Federal agencies will be reporting on zero-trust adoption and automation efforts in their annual cybersecurity reports to the Office of Management and Budget.
The Biden administration’s cybersecurity executive order is playing out in required annual compliance statements under the Federal Information Security Modernization Act (FISMA).
The Office of Management and Budget issued a memorandum signed by Jason Miller, deputy director for management, on Monday reminding agencies of their obligations under FISMA and incorporating elements of the May executive order into the FISMA data reporting compliance routine.
“As federal agencies face ever more sophisticated attempts to compromise government systems, it is vital that agency security efforts are focused on making it demonstrably harder for our adversaries to succeed,” federal Chief Information Security Officer Chris DeRusha said in a statement. “OMB’s updated FISMA guidance is designed to help agencies focus on practical security outcomes by measuring the use of rigorous multi-layered security testing, automation of security and compliance controls, and progress in adopting a zero trust architecture.”
The new guidance, which covers all non-national security systems across the federal government, incorporates requirements covering multifactor authentication and data encryption into FISMA reporting. It also sets the stage for agencies to rely more on automated, machine-to-machine cybersecurity data collection and collation when preparing FISMA submissions.
Officials are also being told that simply signing off on a compliance report is no longer sufficient to demonstrate agency information security.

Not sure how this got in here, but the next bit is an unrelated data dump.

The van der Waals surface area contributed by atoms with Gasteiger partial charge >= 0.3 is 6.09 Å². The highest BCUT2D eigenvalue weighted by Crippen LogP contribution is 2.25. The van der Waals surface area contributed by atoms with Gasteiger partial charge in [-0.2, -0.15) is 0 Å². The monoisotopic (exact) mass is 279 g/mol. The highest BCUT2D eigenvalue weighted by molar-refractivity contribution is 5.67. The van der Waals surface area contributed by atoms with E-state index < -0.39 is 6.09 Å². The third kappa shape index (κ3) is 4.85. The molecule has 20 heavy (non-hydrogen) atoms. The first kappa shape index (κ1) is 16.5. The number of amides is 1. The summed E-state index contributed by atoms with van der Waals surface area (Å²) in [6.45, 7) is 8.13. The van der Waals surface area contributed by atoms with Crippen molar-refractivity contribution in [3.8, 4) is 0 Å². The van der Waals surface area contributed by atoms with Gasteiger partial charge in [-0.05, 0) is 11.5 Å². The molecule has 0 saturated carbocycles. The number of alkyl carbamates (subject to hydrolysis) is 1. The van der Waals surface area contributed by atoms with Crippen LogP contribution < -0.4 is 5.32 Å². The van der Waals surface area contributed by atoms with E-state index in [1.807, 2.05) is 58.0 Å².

“Traditionally, we have relied heavily on self-attestation of security control implementation, and there is a need to accelerate efforts to validate and verify those attestations,” Miller stated in the Dec. 6 memo. “The federal government must rely more on methods that empirically validate security and find weaknesses, such as manual and automated penetration testing and red team exercises.”
An appendix to the memo reminds agencies that “no prior agency authorization is needed for one Federal agency to perform non-invasive vulnerability scanning of another federal agency’s internet-accessible systems.” Agencies should expect that their public-facing systems are “being scanned for vulnerabilities by various parties at all times, and factor this into their security operations accordingly.”
The memo also instructs agencies to keep the Cybersecurity and Infrastructure Security Agency at the Department of Homeland Security up to date on their portfolio of public-facing websites and other information services.
OMB is also pressing agencies on the transformation to zero-trust security architecture. The memo sets forth five areas – identity, devices, networks, applications and data – where work is needed to make the federal enterprise more resistant to attacks and more resilient when it comes to recovery.
Agencies are also tasked with adopting CISA’s incident reporting and response playbook when making required disclosures of hacks so that federal officials are using standardized language and definitions for breach reporting.
Additionally, the memo heralds some changes to the annual FISMA reporting cycle, designed to give agencies earlier access to reports from agency inspectors general on potential problems. That means agencies will have to release some information security metrics in July of next year, rather than October under the previous schedule. Agencies that can’t hit the new deadline can obtain extensions.